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20100901
20100930
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Search Results 0 to 15 of about 16 (some duplicates have been removed)
notes. tomorrow night, a conversation with geoffrey canada and david guggenheim. then later in the week, james ellroy, and robert reich would join us with seal. we also will have nancy brinker. tonight, we kick off the week with harold for junior. the former tennessee congressman is now the chairman of the democratic leadership council, dlc, and and he has a new book, "more davids than goliaths." >> everyone should see that. what guggenheim and canada have done, it is inspiring. i hope people see it. >> it is a moving film. one thing i am sure that geoffrey and davis and i i am sure will talk about is that it is anti-union. what do you make of that? >> whether we are finding greater success in one model or the other. i think probably one of the most poignant thing that has been said is it seems our education system that of to benefit adults where it should be squarely and comprehensively how to fix kid'' problems and how to answer the challenges they faced a today, so i love the debates. i am a charter school guy. i am not an anti-union guy. geoffrey, we should scale up what he is doing
tavis: good evening. from los angeles, i am tavis smiley. geoffrey canada is the president and ceo of the harlem children's zone and he is the center of a new project. the sellout -- the film is a look at education in 20th- century america. the film is now open in select cities. "waiting for superman" is coming up right now. >> all i know is his name is james and he needs extra help with his reading. >> i am james. >> yes. >> to everyone making a difference, you help us all a better. >> nationwide insurance supports tavis smiley. nationwide insurance is on your side. >> and by contributions from their pbs station from viewers like you. thank you. tavis: geoffrey canada is the ceo of the harlem tilden's zone. he is at the center of a wonderful new project from davis guggenheim called "waiting for superman." the film is a look at the state of public education in this country. >> one of the saddest days of my life was when my mother told me superman did not exist. i was a comic book readers. i read comic books. i love them. even in the death of the ghetto, you just thought -- in the d
from their pbs station from viewers like you. thank you. tavis: geoffrey canada is the ceo of the harlem tilden's zone. he is at the center of a wonderful new project from davis guggenheim called "waiting for superman." the film is a look at the state of public education in this country. >> one of the saddest days of my life was when my mother told me superman did not exist. i was a comic book readers. i read comic books. i love them. even in the death of the ghetto, you just thought -- in the depths of again, you just thought he would show up and he saves all the good people. maybe i was in the fourth grade. my mom said, superman is not real. what do you mean he is not? no, he is not real. she thought i was crying because i thought santa claus was not real. i cried because no one was coming with enough power to save us. kids look at the world and the make certain predictions based on the evidence they are receiving from their peers, from their parents, and from their teachers. from their perspective, the world as a heartless, coldblooded place because, from their side, the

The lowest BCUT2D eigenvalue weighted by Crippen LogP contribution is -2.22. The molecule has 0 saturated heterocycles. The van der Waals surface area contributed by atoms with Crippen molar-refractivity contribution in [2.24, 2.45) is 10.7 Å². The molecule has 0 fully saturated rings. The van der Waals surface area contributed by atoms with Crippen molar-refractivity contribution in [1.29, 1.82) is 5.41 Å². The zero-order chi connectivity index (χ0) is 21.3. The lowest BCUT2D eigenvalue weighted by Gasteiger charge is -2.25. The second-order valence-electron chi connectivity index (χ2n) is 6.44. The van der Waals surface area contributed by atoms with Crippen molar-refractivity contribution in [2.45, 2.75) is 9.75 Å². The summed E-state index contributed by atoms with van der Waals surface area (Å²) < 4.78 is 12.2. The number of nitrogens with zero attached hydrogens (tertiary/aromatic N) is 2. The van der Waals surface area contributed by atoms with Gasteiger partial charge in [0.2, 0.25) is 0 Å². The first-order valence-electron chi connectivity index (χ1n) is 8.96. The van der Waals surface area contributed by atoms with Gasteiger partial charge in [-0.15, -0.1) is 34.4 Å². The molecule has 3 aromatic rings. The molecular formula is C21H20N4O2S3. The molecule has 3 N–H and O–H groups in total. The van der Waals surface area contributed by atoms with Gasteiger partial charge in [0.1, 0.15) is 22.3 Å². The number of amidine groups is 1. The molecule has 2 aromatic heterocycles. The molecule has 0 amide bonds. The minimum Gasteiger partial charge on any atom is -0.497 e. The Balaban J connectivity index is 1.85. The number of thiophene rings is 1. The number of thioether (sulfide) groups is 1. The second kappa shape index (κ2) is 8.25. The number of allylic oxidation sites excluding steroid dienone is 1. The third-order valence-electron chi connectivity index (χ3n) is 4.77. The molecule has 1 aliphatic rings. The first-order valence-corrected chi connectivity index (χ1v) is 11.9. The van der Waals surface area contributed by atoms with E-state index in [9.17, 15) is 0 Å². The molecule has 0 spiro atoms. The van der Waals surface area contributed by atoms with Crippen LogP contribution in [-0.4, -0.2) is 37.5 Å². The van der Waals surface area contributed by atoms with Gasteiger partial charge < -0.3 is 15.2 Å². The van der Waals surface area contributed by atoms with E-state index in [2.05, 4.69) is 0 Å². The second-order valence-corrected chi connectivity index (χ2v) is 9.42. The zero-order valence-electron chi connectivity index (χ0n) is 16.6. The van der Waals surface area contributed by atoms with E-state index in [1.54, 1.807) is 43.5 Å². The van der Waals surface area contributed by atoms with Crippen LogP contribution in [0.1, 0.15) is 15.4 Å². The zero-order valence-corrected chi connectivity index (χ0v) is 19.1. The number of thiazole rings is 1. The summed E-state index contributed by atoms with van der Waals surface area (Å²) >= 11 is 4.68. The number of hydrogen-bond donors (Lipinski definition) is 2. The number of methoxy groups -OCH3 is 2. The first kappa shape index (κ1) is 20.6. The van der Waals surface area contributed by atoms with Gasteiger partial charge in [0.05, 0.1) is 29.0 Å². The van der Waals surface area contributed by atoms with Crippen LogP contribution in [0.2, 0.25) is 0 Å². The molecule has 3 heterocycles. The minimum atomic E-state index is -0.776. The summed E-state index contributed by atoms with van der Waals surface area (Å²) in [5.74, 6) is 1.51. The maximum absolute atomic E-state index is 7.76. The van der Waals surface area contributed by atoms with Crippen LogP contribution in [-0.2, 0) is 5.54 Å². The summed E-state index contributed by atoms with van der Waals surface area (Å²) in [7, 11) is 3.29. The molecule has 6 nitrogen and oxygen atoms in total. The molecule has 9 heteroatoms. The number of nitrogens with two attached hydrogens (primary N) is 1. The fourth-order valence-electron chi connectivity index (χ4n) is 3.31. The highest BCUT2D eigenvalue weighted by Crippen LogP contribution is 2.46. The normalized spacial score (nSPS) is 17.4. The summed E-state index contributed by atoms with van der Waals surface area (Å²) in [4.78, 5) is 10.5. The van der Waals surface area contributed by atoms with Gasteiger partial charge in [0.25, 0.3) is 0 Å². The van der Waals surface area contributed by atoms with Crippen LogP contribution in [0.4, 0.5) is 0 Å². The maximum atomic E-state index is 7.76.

in one of his campaigns, from new hampshire to canada. that really resonated with me. it was a touching, motivating story. there is one by a brain surgeon. he was in emigrant migrant worker, who came over from mexico, and he was a boxer. he really started, not even speaking english, pulling weeds. 10 years later, he was in medical school. if you could imagine that. his message was never quit, and how going from failure to failure is sometimes part of success. i really enjoyed that. interesting way of looking at it, but sometimes you don't always get where you want to go, but it does not mean you are not getting their. -- getting there. tavis: how has your relationship with your father -- when you came on the scene, we got to know your dad first. he introduced us to his girls. how has your relationship with your father changed over the years? he came out first, introduced us to you all, now you all are out front and you really see your father. how has the relationship changed over the years as you have moved out front? >> well, he has gone to some money matches and practices, -- he has g
of daniel or donald. they have an accent over the o. i was born in canada, but we went back to ireland and got green cards and came here. my sister siobahn plays my schizophrenic sister on the show. tavis: it is a family show. >> it was interesting for me because i take acting seriously but do not like to talk about it that way. i do not like to look indulgent. i have my thing i do, but do not prince around and talk about it much. the first time doing things with my sister -- i was so overcome with emotion i could not -- i could not get to scenes. this is kind of a thrilling thing when you are taken by something. it is artifice. you know how the scene starts and ends. when people always say, "i do not know where i went. it is so real," it is real in that it provoked a response when you watched it, but you knew where you were going. it was thrilling because there were moments where we really felt like we were flying, in a way. hopefully, if that resonated with us that way, all you can hope is people feel the same way when they watch it. tavis: apparently, they will. the critics like it.
Search Results 0 to 15 of about 16 (some duplicates have been removed)